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Carnivorous Plants/Non-spagnum moss as mulch for Nepenthes


Unidentified moss
Unidentified moss  
Hi Christopher,

I have a few pots of Nepenthes that have 3 parts coco husks to 1 perlite as their growth medium. I notice that the surface dry out quite fast, so I have been looking for sphagnum moss to mulch the top in order to increase the immediate humidity and better retain moisture. I could not find any nursery here in South Africa that sells fresh nor dried sphagnum moss. However I recently obtained a bag of dried moss from a nursery. The problem is, the moss is not sphagnum moss, it has needle pine like leaves (see attached image). I soaked the bag of moss overnight in rainwater and they seemed to have rehydrated and freshen up. I scoured the internet for information regarding alternative moss as mulch for CPs but couldn't find any. My question is, will the use of non-sphagnum moss as top cover bring any harm to the Nepenthes plant?

Many thanks,

Hello Winson,

Without knowing the exact species of moss you have, it would be difficult to say whether it is usable or not. There are many species of moss and some are fine and some are nuisance growths. The only advice I can provide when trying an unknown is to keep careful watch over the plant and see if any sign or illness or deficiency occurs. If so, change out the moss.

Nepenthes tend to have a fair tolerance of most soils as long as they do not contain an over-abundance of nutrients or chemicals and provide high levels of drainage and water retention of a moderate amount.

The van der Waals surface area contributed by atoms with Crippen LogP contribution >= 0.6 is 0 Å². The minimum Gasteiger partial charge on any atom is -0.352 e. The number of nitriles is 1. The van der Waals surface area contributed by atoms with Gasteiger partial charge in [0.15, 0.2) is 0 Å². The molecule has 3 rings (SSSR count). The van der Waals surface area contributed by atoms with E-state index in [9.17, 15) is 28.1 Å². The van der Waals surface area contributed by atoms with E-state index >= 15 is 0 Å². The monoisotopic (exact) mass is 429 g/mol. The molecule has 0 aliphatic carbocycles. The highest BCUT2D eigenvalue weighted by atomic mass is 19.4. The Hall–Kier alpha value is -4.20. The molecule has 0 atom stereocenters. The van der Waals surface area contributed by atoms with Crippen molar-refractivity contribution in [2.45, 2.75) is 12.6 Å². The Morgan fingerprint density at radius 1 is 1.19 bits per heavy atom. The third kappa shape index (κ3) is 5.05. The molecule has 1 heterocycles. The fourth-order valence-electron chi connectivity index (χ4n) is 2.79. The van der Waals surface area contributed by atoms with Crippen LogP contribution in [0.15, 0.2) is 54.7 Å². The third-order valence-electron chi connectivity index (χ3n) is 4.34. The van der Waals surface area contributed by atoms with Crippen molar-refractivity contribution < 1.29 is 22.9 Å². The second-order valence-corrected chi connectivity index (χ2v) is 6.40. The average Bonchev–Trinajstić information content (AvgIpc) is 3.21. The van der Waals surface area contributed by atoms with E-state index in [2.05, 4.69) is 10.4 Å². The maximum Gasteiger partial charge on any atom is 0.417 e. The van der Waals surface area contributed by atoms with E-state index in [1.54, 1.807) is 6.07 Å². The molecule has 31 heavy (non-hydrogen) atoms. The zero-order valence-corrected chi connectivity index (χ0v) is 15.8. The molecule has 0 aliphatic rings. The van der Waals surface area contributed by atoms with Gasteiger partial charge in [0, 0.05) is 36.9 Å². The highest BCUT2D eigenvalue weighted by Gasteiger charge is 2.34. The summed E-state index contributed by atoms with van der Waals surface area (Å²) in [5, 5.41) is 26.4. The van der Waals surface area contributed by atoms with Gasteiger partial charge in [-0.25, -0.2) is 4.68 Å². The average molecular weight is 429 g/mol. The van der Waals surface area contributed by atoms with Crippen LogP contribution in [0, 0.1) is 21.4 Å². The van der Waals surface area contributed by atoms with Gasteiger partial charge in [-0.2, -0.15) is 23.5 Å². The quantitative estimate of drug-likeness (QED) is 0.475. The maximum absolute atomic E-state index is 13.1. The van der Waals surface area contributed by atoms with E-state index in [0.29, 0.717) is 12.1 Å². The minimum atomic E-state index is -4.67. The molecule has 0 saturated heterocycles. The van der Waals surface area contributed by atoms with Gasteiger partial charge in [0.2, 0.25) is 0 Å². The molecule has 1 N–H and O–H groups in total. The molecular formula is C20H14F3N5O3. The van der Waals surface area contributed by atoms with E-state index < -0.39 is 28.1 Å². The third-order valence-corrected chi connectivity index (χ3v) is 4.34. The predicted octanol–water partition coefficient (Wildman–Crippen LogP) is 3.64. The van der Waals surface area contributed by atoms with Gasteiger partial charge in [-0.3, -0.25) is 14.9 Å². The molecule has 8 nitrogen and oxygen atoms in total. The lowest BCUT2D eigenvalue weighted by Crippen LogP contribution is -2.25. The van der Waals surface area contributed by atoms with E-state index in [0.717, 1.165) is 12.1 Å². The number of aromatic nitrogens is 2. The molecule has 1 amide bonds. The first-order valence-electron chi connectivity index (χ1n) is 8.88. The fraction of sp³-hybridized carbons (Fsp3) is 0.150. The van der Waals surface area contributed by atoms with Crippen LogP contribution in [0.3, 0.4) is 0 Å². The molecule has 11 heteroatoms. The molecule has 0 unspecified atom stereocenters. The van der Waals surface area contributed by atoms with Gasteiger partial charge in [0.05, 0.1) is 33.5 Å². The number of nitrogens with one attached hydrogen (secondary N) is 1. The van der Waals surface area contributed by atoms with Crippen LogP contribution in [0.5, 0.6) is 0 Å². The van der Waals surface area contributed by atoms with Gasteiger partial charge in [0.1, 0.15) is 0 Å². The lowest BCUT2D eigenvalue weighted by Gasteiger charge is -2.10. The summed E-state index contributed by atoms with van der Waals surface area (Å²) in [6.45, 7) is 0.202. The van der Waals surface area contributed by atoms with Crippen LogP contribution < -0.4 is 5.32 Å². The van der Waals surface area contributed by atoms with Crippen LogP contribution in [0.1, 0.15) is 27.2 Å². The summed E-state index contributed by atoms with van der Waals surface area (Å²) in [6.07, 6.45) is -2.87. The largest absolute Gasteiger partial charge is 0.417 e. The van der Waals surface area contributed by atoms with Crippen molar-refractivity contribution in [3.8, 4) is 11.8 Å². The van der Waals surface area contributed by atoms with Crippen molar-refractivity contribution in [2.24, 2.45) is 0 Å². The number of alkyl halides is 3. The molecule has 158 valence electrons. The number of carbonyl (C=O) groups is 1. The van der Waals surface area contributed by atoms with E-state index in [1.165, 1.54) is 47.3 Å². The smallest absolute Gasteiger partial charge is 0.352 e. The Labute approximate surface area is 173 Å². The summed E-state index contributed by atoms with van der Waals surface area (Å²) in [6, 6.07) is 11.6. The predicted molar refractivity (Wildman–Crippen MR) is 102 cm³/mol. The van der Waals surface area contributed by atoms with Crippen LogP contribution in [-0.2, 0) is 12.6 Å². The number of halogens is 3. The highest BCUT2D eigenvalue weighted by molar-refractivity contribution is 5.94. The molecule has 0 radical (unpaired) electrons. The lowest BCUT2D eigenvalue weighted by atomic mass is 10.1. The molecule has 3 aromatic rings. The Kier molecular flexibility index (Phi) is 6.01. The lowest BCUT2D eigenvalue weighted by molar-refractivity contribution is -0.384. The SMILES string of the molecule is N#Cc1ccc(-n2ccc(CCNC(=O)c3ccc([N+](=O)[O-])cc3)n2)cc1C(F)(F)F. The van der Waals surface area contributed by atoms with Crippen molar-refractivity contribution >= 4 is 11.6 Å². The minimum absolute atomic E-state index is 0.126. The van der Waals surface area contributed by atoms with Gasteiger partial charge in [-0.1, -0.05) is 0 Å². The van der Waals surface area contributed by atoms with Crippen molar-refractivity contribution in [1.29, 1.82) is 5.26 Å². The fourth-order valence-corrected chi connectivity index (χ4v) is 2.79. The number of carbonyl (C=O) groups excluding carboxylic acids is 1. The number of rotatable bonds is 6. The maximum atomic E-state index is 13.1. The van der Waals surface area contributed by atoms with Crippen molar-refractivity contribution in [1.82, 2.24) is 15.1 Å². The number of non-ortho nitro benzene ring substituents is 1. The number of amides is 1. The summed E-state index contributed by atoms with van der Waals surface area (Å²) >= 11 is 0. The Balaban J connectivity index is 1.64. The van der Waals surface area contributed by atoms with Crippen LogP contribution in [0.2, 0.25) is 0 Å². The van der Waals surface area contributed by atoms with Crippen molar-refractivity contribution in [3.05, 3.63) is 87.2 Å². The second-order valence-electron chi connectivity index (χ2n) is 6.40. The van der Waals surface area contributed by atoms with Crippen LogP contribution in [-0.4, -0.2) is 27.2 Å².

If you find any orchid mix that does not contain any nutrients (fertilizers like nitrogen), it should be a good alternative for your Nepenthes.

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Christopher Littrell


I am capable of answering questions about the most common carnivorous plants found in cultivation. I have no personal experience with Byblis, Drosophyllum, Aldrovanda, and Heliamphora. I have not cultivated gemmae forming pygmy sundews nor tuberous sundews. For information regarding those aforementioned species, I would suggest contacting other experts. I can answer questions regarding most species of Nepenthes, tropical and temperate Drosera, Mexican Pinguicula, Sarracenias, and Dionaea. I have some limited experience with growing Utricularia, Cephalotus, and Darlingtonia.


I have grown carnivorous plants off and on for about 27 years. I have made the same mistakes and suffered the same mishaps that many growers make as they attempt to separate the myths from the realities of growing these plants. Currently, I am successfully growing a variety of tropical sundews, a Nepenthes, several Venus Flytraps of varying ages, and Sarracenias. I have been successful in stratifying Sarracenia seeds and providing artificial dormancy requirements for my temperate plants when needed.

I hold a Master's degree in Educational Psychology. Over my lifetime, I have constantly read books involving the growing conditions of carnivorous plants. I hope to incorporate the educational aspects involved in psychology with teaching other people how to cultivate carnivorous plants.

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